Building Custom Taxonomies

Now it's time to build your first custom taxonomy! As an example you are going to create a simple taxonomy for defining ingredients. Imagine you are a food blogger who likes to post recipes online. You are going to set up a custom taxonomy to define each type of ingredient in the recipes you post.

The first thing you are going to do is define your new taxonomy using the register_taxonomy WordPress function. This function allows you to customize how your new taxonomy will work and look. The following code would work in a custom plugin, but for this example you'll use the functions.php file in your theme folder. Open up functions.php in your theme and add the following code:

<?php add_action( 'init', 'define_ingredient_taxonomy', 0 );

function define_ingredient_taxonomy() {

register_taxonomy( 'ingredients', 'post', array( 'hierarchical' => false, 'label' => 'Ingredients', 'query_var' => true, 'rewrite' => true ) );

The first thing you do is call the init hook, which tells WordPress to execute your def ine_ingredient_ taxonomy function during initialization. Your function then calls the WordPress function register_taxonomy. This function is used to create your custom taxonomy based on what values you send.

Let's break down the parameters you are sending to the register_taxonomy function. The first parameter is the taxonomy name, in this case ' ingredients '. This is the name that will define this taxonomy in the database. The second parameter is the object type. For this example, you will use 'post', but you can also create custom taxonomies for pages and links as well. The third and final parameter is for arguments, meaning you actually send multiple values to this parameter.

Four arguments can be sent to the argument parameter. The first is hierarchical, which defines whether or not your custom taxonomy will contain hierarchy. In the preceding example you set this to false, so your taxonomy will function just like tags. The next argument, label, is used to set the name of your taxonomy for use in admin pages within WordPress. The query_var argument is used to set whether custom query posts should be allowed against this taxonomy. You see an example of this feature later in the chapter.

The final argument is for rewrite, which you set to true. This tells WordPress whether or not you want a pretty permalink when viewing your custom taxonomy. By setting this to true you can access your custom taxonomy posts like rather than the ugly method of

Now that you have created your custom taxonomy for ingredients, take a look at what WordPress has done with your new taxonomy. The first thing you will notice on your admin dashboard is a new link under the Posts menu for your taxonomy labeled ingredients, as shown in Figure 6-4.

Clicking this new menu item brings you to the custom taxonomy admin panel for ingredients, shown in Figure 6-5. This admin panel works exactly as the post tags admin panel does. Here you can create new taxonomy terms, edit and delete existing terms, find how many posts are assigned to each, and also search taxonomy terms.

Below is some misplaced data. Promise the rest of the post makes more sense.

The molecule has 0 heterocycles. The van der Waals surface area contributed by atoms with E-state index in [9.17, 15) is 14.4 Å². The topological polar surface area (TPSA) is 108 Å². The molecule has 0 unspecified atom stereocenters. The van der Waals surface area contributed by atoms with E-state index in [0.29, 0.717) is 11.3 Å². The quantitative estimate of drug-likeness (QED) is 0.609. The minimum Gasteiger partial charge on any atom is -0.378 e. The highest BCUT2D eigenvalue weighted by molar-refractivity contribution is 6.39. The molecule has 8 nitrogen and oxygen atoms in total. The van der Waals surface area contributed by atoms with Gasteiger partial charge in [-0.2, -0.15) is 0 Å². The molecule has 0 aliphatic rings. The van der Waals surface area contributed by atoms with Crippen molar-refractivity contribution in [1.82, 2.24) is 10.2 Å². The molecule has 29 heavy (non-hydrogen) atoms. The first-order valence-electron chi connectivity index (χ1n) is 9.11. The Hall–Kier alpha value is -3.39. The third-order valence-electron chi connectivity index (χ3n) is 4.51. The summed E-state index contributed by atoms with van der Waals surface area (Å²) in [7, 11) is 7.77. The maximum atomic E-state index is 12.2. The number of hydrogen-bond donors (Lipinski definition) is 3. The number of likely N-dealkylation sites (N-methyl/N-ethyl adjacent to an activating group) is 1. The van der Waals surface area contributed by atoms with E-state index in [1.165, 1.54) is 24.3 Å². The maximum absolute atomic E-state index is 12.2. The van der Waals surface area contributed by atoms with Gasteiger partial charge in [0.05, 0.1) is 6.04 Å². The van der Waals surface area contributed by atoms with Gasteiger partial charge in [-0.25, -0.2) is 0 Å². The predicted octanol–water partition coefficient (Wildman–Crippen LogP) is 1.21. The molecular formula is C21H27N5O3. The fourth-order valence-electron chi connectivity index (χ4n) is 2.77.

Custom taxonomy menu option


Custom taxonomy menu option

FIGURE 6-5: Custom taxonomy admin panel

The final new item added for your custom taxonomy is a meta box on the post edit screen, shown in Figure 6-6. To view this, click Add New Post. The meta box should appear on the right-hand side of your screen, and look very similar to the Post Tags meta box. Here you can easily add and delete new ingredients on your posts.

FIGURE 6-6: Custom taxonomy meta box

Remember that these features will not display if you are using hierarchy in your custom taxonomy. Also, this only works on posts, but pages and links will be added in a future release.

Starting with WordPress 2.9 you have access to the meta box functions. This means you can add post-specific meta boxes to other areas of WordPress, such as pages. Following is an example showing how to add a custom taxonomy term meta box to your pages:

<?php register_taxonomy( 'ingredients', 'page', array ( 'hierarchical' => false, 'label' => 'Ingredients', 'query_var' => true, 'rewrite' => true ) );

function tax_page_meta_box() {

foreach ( get_object_taxonomies( 'page' ) as $taxes ) { $mytax = get_taxonomy( $taxes );

add_meta_box( "tag-ings", $mytax->label, 'post_tags_meta_box' 'page', 'side', 'core' );

First you define your new custom taxonomy name: ingredients. You also set your taxonomy type to page. Currently hierarchy taxonomies are not supported using this method, so make sure you set hierarchical to false. Next you use the admin_menu hook to call your function, tax_page_meta_box. Finally, the add_meta_box function is called to add the meta box to your page screen. This example is a little more complex, but it shows the power of custom taxonomies and how you can use that power for more than just your posts.

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